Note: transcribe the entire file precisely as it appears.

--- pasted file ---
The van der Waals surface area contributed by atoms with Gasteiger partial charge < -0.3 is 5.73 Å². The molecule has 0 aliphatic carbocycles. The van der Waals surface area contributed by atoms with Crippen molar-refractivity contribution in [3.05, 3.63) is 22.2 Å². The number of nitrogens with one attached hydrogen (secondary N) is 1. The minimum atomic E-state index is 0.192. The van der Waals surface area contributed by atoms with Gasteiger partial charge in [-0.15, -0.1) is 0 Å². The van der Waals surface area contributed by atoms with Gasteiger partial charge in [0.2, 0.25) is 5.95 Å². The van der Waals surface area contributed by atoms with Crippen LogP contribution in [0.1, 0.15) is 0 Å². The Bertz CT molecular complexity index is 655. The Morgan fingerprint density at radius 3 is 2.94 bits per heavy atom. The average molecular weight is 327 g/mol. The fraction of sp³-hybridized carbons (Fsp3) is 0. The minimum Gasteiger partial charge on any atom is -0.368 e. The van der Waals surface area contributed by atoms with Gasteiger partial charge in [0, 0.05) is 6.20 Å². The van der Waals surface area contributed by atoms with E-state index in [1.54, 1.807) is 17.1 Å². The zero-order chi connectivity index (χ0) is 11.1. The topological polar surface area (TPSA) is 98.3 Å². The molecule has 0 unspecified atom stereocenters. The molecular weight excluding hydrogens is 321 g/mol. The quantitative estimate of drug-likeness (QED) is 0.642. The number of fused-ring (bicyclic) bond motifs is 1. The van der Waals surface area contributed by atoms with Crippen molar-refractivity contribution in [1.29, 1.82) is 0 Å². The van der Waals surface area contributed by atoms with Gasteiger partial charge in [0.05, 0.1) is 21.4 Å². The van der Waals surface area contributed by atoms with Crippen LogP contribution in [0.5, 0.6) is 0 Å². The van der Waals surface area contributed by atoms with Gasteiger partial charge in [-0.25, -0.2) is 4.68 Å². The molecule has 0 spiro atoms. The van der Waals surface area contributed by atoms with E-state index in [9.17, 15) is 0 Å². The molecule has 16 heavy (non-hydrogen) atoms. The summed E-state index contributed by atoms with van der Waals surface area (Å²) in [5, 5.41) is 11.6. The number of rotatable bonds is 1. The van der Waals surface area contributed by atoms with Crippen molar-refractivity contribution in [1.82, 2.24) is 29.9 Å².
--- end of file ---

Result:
The van der Waals surface area contributed by atoms with Gasteiger partial charge < -0.3 is 5.73 Å². The molecule has 0 aliphatic carbocycles. The van der Waals surface area contributed by atoms with Crippen molar-refractivity contribution in [3.05, 3.63) is 22.2 Å². The number of nitrogens with one attached hydrogen (secondary N) is 1. The minimum atomic E-state index is 0.192. The van der Waals surface area contributed by atoms with Gasteiger partial charge in [-0.15, -0.1) is 0 Å². The van der Waals surface area contributed by atoms with Gasteiger partial charge in [0.2, 0.25) is 5.95 Å². The van der Waals surface area contributed by atoms with Crippen LogP contribution in [0.1, 0.15) is 0 Å². The Bertz CT molecular complexity index is 655. The Morgan fingerprint density at radius 3 is 2.94 bits per heavy atom. The average molecular weight is 327 g/mol. The fraction of sp³-hybridized carbons (Fsp3) is 0. The minimum Gasteiger partial charge on any atom is -0.368 e. The van der Waals surface area contributed by atoms with Gasteiger partial charge in [0, 0.05) is 6.20 Å². The van der Waals surface area contributed by atoms with E-state index in [1.54, 1.807) is 17.1 Å². The zero-order chi connectivity index (χ0) is 11.1. The topological polar surface area (TPSA) is 98.3 Å². The molecule has 0 unspecified atom stereocenters. The molecular weight excluding hydrogens is 321 g/mol. The quantitative estimate of drug-likeness (QED) is 0.642. The number of fused-ring (bicyclic) bond motifs is 1. The van der Waals surface area contributed by atoms with Crippen molar-refractivity contribution in [1.29, 1.82) is 0 Å². The van der Waals surface area contributed by atoms with Gasteiger partial charge in [0.05, 0.1) is 21.4 Å². The van der Waals surface area contributed by atoms with Crippen LogP contribution in [0.5, 0.6) is 0 Å². The van der Waals surface area contributed by atoms with Gasteiger partial charge in [-0.25, -0.2) is 4.68 Å². The molecule has 0 spiro atoms. The van der Waals surface area contributed by atoms with E-state index in [9.17, 15) is 0 Å². The molecule has 16 heavy (non-hydrogen) atoms. The summed E-state index contributed by atoms with van der Waals surface area (Å²) in [5, 5.41) is 11.6. The number of rotatable bonds is 1. The van der Waals surface area contributed by atoms with Crippen molar-refractivity contribution in [1.82, 2.24) is 29.9 Å².